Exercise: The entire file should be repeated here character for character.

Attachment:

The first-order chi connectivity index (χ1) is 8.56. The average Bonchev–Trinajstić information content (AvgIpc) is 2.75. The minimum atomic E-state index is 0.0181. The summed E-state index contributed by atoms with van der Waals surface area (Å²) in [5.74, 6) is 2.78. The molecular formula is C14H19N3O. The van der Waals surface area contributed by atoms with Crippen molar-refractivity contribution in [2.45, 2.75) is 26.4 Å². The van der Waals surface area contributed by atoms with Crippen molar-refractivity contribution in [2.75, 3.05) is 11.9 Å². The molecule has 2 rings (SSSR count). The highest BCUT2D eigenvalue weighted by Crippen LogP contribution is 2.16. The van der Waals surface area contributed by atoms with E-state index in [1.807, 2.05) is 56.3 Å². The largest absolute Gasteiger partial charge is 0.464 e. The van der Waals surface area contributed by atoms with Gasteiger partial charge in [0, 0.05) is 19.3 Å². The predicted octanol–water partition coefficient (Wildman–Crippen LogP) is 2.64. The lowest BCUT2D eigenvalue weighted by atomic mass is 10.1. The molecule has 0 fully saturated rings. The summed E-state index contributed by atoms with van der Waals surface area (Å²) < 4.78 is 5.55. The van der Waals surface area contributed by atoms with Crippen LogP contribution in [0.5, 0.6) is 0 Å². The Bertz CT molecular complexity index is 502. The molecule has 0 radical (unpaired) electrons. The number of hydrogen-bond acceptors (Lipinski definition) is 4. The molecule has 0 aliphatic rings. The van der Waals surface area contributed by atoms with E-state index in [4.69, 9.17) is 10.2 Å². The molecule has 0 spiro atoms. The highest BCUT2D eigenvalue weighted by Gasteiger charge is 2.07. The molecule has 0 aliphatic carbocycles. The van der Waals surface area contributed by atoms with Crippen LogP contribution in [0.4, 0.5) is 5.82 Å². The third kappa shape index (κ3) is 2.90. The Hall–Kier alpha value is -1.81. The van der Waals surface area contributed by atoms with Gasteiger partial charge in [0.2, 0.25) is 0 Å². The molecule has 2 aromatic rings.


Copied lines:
The first-order chi connectivity index (χ1) is 8.56. The average Bonchev–Trinajstić information content (AvgIpc) is 2.75. The minimum atomic E-state index is 0.0181. The summed E-state index contributed by atoms with van der Waals surface area (Å²) in [5.74, 6) is 2.78. The molecular formula is C14H19N3O. The van der Waals surface area contributed by atoms with Crippen molar-refractivity contribution in [2.45, 2.75) is 26.4 Å². The van der Waals surface area contributed by atoms with Crippen molar-refractivity contribution in [2.75, 3.05) is 11.9 Å². The molecule has 2 rings (SSSR count). The highest BCUT2D eigenvalue weighted by Crippen LogP contribution is 2.16. The van der Waals surface area contributed by atoms with E-state index in [1.807, 2.05) is 56.3 Å². The largest absolute Gasteiger partial charge is 0.464 e. The van der Waals surface area contributed by atoms with Gasteiger partial charge in [0, 0.05) is 19.3 Å². The predicted octanol–water partition coefficient (Wildman–Crippen LogP) is 2.64. The lowest BCUT2D eigenvalue weighted by atomic mass is 10.1. The molecule has 0 fully saturated rings. The summed E-state index contributed by atoms with van der Waals surface area (Å²) < 4.78 is 5.55. The van der Waals surface area contributed by atoms with Crippen LogP contribution in [0.5, 0.6) is 0 Å². The Bertz CT molecular complexity index is 502. The molecule has 0 radical (unpaired) electrons. The number of hydrogen-bond acceptors (Lipinski definition) is 4. The molecule has 0 aliphatic rings. The van der Waals surface area contributed by atoms with E-state index in [4.69, 9.17) is 10.2 Å². The molecule has 0 spiro atoms. The highest BCUT2D eigenvalue weighted by Gasteiger charge is 2.07. The molecule has 0 aliphatic carbocycles. The van der Waals surface area contributed by atoms with Crippen LogP contribution in [0.4, 0.5) is 5.82 Å². The third kappa shape index (κ3) is 2.90. The Hall–Kier alpha value is -1.81. The van der Waals surface area contributed by atoms with Gasteiger partial charge in [0.2, 0.25) is 0 Å². The molecule has 2 aromatic rings.